A Priori Vs A Posteriori Does Not Exist.

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Eodnhoj7
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A Priori Vs A Posteriori Does Not Exist.

Post by Eodnhoj7 » Sat Jan 25, 2020 1:22 am

In the question related to a priori and a posteriori knowledge, "does the blind/deaf/dumb/numb man sense anything?", the answer is "space".

The blank slate nature of the man is conducive to a point of view that is intrinsically empty of any and all sensory phenomenon barring space alone.

Given a man which possesses such qualities of senses space is also observed as well.

Space is both a priori and a posteriori as the root of both.

It reflects the basic nature of a posteriori knowledge as its division of one space into another, a dot dividing into two dots through the line, exists both prior to the senses (in the respect Nothingness divides into form) and after the senses, as both quality and quantity.

Impenitent
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Re: A Priori Vs A Posteriori Does Not Exist.

Post by Impenitent » Sat Jan 25, 2020 1:24 am

damn goggles just will not be removed...

-Imp

tapaticmadness
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Re: A Priori Vs A Posteriori Does Not Exist.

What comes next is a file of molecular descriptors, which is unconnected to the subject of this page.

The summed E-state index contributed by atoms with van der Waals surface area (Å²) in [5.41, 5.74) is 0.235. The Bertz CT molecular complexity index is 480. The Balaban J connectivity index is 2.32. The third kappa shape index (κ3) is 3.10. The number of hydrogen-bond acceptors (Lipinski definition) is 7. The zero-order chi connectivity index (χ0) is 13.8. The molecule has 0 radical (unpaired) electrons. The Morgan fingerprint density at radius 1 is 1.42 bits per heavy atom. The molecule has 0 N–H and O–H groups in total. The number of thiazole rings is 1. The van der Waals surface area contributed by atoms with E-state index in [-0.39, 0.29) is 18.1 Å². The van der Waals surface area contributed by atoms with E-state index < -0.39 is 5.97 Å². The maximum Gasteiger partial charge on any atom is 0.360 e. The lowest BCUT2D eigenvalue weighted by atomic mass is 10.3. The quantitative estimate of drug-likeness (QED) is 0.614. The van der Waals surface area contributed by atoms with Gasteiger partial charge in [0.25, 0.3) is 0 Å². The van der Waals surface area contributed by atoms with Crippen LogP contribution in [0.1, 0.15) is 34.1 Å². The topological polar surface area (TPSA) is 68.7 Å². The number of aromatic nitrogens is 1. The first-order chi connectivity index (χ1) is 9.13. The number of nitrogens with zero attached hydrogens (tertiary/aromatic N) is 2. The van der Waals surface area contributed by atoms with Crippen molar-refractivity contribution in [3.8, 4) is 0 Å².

Post by tapaticmadness » Tue Jan 28, 2020 12:00 am

Eodnhoj7 wrote:
Sat Jan 25, 2020 1:22 am
In the question related to a priori and a posteriori knowledge, "does the blind/deaf/dumb/numb man sense anything?", the answer is "space".

The blank slate nature of the man is conducive to a point of view that is intrinsically empty of any and all sensory phenomenon barring space alone.

Given a man which possesses such qualities of senses space is also observed as well.

Space is both a priori and a posteriori as the root of both.

It reflects the basic nature of a posteriori knowledge as its division of one space into another, a dot dividing into two dots through the line, exists both prior to the senses (in the respect Nothingness divides into form) and after the senses, as both quality and quantity.
Are these a priori or a posteriori or both?
Red is a color.
37 is a number
Next to is a relation.
If you have a and you have b, then you have the set (a,b).

Eodnhoj7
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Re: A Priori Vs A Posteriori Does Not Exist.

Post by Eodnhoj7 » Tue Jan 28, 2020 1:25 am

tapaticmadness wrote:
Tue Jan 28, 2020 12:00 am
Eodnhoj7 wrote:
Sat Jan 25, 2020 1:22 am